The new processors, spearheaded by the Ryzen 7 1800X, don't quite have the ammunition to surpass Intel in the all-out performance stakes, yet given AMD's misfires in previous generations, the fact that Ryzen is at all competitive is an achievement in itself.
And the new chip is competitive in more ways than one. We won't dig through the modernised Zen architecture all over again - our initial review has that covered - but as a reminder we know that while Ryzen's single-thread performance is reasonable, the chip's real party trick is to offer massive multi-thread potential and to do so for an agreeable fee.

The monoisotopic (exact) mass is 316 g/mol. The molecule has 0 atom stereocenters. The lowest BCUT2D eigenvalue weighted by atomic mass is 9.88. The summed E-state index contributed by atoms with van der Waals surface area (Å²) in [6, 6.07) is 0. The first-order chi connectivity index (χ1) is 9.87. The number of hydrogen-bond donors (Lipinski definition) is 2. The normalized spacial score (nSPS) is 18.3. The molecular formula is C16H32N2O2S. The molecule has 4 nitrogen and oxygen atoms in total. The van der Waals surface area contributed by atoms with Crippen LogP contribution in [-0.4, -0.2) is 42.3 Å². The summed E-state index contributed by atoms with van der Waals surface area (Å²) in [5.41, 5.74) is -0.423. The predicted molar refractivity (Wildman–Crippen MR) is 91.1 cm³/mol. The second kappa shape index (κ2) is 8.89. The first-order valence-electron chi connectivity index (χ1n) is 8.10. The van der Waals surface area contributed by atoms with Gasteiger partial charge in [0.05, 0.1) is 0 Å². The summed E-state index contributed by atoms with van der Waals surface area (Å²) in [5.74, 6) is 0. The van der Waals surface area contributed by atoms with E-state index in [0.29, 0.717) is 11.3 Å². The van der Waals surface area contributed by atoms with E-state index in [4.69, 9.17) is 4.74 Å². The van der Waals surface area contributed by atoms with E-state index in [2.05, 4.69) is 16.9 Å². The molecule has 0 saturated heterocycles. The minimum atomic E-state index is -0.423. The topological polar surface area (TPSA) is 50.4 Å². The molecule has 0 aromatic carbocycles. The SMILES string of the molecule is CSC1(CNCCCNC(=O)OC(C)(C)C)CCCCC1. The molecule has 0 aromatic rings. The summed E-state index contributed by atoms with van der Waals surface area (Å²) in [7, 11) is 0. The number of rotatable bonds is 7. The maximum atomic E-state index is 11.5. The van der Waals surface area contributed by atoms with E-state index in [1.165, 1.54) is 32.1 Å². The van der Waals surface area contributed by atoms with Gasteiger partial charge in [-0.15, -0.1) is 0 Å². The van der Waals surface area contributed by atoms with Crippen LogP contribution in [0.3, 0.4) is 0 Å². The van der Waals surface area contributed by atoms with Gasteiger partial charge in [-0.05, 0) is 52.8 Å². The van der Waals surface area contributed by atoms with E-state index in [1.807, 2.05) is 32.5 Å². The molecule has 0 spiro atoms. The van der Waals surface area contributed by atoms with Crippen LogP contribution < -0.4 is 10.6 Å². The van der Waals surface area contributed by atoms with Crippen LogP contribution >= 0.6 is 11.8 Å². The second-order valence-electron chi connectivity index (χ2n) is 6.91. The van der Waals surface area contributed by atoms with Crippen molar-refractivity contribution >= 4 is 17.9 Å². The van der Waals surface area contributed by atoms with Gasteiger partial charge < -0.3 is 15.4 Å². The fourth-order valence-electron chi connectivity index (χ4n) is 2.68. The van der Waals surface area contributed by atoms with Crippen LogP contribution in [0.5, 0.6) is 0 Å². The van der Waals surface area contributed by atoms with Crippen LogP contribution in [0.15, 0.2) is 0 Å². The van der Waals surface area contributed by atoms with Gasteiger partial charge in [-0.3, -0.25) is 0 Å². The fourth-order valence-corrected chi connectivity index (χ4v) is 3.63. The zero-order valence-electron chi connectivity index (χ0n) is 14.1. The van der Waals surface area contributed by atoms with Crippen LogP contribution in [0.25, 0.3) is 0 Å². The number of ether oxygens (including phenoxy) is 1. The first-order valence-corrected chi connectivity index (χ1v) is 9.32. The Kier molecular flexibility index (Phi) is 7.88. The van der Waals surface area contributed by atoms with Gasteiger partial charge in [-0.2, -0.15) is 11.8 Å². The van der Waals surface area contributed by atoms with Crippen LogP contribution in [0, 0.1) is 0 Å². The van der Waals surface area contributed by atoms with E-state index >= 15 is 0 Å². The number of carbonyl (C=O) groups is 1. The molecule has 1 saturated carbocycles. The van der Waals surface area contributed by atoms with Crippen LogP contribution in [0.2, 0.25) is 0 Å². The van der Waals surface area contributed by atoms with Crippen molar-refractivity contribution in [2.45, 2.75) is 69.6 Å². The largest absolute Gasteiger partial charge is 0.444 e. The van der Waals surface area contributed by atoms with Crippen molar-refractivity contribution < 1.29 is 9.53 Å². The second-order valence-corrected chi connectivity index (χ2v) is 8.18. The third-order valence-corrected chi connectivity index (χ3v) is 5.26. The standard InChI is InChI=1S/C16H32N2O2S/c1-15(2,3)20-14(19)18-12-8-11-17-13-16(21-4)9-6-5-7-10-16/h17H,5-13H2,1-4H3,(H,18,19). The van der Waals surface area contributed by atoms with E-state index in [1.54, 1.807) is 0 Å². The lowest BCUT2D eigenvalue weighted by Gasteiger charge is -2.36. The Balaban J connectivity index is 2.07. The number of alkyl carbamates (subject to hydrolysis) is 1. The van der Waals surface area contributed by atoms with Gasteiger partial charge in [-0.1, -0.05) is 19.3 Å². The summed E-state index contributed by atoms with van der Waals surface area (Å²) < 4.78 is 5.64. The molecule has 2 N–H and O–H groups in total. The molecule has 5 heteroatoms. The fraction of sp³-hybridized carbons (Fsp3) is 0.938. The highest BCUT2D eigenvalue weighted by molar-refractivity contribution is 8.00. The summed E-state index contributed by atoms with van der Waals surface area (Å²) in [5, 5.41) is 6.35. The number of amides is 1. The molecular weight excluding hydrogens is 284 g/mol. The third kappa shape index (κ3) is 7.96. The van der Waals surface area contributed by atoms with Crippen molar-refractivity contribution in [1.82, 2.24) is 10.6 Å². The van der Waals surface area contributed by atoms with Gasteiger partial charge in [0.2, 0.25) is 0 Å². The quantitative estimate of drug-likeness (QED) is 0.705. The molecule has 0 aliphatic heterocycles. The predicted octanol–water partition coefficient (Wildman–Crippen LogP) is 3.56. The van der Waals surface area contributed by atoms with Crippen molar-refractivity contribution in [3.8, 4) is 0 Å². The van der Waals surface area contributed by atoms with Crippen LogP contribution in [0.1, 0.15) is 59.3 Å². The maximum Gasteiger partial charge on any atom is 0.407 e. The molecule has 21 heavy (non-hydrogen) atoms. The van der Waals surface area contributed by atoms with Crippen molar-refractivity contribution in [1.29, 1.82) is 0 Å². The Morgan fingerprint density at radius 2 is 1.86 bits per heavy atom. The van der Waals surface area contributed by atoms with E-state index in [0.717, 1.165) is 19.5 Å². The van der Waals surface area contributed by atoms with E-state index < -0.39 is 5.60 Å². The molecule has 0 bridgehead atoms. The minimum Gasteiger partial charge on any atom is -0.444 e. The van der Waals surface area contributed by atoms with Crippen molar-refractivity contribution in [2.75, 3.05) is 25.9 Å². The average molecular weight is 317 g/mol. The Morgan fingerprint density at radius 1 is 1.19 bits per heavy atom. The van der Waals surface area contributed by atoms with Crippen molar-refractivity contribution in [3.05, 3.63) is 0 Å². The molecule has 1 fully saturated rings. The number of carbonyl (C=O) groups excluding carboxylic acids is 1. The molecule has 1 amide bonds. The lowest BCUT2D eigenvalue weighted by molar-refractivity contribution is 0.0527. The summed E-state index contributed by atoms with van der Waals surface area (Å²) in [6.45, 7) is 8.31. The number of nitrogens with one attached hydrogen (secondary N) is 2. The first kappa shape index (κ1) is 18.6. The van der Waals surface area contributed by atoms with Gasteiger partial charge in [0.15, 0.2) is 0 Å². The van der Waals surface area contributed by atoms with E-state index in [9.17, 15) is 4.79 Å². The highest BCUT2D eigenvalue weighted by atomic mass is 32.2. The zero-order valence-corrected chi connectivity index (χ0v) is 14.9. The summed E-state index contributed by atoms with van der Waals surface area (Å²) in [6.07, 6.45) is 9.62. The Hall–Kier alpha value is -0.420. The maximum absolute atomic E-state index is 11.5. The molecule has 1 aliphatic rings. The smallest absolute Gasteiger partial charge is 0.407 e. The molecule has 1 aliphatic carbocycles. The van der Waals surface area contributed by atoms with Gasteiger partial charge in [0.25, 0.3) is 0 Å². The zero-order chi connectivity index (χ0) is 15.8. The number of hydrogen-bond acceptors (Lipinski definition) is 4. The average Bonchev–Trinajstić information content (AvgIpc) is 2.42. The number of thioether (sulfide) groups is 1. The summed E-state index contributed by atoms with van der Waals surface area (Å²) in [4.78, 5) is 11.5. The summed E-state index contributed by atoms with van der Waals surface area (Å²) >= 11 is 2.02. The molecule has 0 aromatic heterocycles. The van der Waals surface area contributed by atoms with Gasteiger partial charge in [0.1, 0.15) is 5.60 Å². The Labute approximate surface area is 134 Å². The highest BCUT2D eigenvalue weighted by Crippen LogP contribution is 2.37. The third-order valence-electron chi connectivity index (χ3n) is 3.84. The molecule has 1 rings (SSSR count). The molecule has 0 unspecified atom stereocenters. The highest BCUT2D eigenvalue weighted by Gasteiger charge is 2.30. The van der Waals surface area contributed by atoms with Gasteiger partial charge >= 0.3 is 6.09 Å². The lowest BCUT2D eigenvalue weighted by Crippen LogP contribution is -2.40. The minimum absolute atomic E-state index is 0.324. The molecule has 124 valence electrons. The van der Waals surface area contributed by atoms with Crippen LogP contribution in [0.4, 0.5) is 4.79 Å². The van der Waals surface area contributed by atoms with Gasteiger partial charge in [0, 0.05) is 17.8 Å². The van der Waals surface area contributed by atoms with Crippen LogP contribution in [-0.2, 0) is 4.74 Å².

The Ryzen 7 1800X that first passed through our test bench offers eight cores, 16 threads and a peak frequency of 4.0GHz for £490. An Intel chip with that number of cores would cost over twice as much, so the 1800X looks a comparative bargain, or at least, it does until you start to consider other parts in the Ryzen 7 portfolio.